Book review: As I Lay Dying
It is July 1913 in the Mississippi countryside. Addie Bundren, a mother of five, is on her deathbed.
The eldest child, Cash, is bevelling up planks for the coffin, while his two brothers are on an errand, hurrying to make some much-needed money, then to get the mules-driven wagon home.
Anse, their father, has given his word to bury Addie in the town where she grew up. But, by the time the family is ready to set forth on their 40-miles ride, rains and floods have washed away bridges across swollen rivers.
William Faulkner’s first chronicler of life in the fictional Yoknapatawpha County — the setting for many of his later novels — relates the tale through 15 sets of eyes: each of the Bundren family members, and their (mostly) friends and neighbours, and Addie herself. This arrangement of multiple viewpoints, in describing the treachery of their passage, takes us also on a revealing journey deep through the characters’ minds.
A private and flawed woman, Addie was overtly partial to Jewel, her third-born, whom she conceived from an affair with a church minister. On discovering this, second son Darl was so overcome by jealous fury that he took to revenge through Dewey Dell, his sister, in a way their mother never came to know.
In the author’s mastery of the stream-of-consciousness technique and his known deployment of symbolism, the narrative in As I Lay Dying, even if it describes exquisitely those innermost feelings and coping mechanisms (especially of the youngest boy Vardaman), can be bewildering.
Like, amongst other obscurities, whether 17-year-old Dewey Dell pines for their 70-year-old doctor out of affection, or that he is seen only as a solution to her unwanted pregnancy, if indeed her pining is not because he is that solution (in a wild conflation of two emotions) is equivocal.
What is unequivocal, though, is Faulkner’s scathing indictment of the religious, and, by extension, religion as a whole: he casts Cora, Addie’s fellow country-sider and self-congratulatory Christian, as irrational, a contradiction, perceptibly blind and ridiculous in pride, with the novel pulling no punches either on the squalid hypocrisy of the minister who fathered Jewel and then (probably) Dewey Dell.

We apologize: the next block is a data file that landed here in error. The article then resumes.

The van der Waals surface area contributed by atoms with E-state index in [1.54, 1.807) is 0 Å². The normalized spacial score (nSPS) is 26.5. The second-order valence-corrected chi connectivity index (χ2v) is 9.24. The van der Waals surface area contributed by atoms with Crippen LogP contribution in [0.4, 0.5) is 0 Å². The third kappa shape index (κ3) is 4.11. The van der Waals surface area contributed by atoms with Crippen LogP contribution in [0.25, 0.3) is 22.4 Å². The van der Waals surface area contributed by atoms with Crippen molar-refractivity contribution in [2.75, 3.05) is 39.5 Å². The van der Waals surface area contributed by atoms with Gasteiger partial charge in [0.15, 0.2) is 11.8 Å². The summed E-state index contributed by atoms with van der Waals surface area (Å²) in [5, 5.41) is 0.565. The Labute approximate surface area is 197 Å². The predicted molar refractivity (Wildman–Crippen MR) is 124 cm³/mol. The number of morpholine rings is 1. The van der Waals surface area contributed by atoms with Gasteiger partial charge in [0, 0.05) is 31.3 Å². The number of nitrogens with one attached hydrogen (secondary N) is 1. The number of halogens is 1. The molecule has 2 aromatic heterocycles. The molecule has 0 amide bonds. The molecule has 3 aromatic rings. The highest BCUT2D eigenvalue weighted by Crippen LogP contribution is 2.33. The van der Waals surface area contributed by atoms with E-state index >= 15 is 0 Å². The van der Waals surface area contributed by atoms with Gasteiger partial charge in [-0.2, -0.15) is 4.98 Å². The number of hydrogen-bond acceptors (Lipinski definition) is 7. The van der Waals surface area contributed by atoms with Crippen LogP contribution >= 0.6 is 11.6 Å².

“I could just remember how my father used to say the reason for living was to get ready to stay dead a long time…” Addie thinks, and we begin to appreciate her partiality and witness the materialisation of her legacy when Jewel turns out to be the one to save their mother from the jaws of water then, risking his own life, to rescue the coffin single-handedly out of enveloping flames, and meanwhile protecting the Bundrens from further indebtedness and more shame.
In Faulkner’s county, men, despite preferring women to be lesser than them, seem confused about what their wives want. Respectful in some regards, husbands are baffled by the spouses who in turn feel invariably hard-done by in the sprawling rural-scapes.
Here, where country folks harbour a life-long inferiority complex to town residents, there is as much fraternal helpfulness (begrudging or not) as there are freeloaders, like Anse.
Pervading the book, like miasma in the hilly dusk, is a sense of things ending without departure, of illusions of motion, people who are dead but do not yet know they have died, or being detached from themselves.
“It’s like there was a fellow in every man that’s done a-past the sanity or the insanity, that watches the sane and insane doings of that man with the same horror and the same astonishment.” Cash thinks, when Darl is sent away to an asylum, unconvinced anybody ought to judge what is madness, what not, questioning if Darl’s attempts to burn their decomposing mother is that crazy, after all.
Faulkner’s prose steeped in vernacular is strangely mellifluous and certain passages are utterly breathtaking. But it is his acute capacity for social observation and powers of imagination with an implacable eye for the nuanced human conduct (and blood traits) that put me under his spell.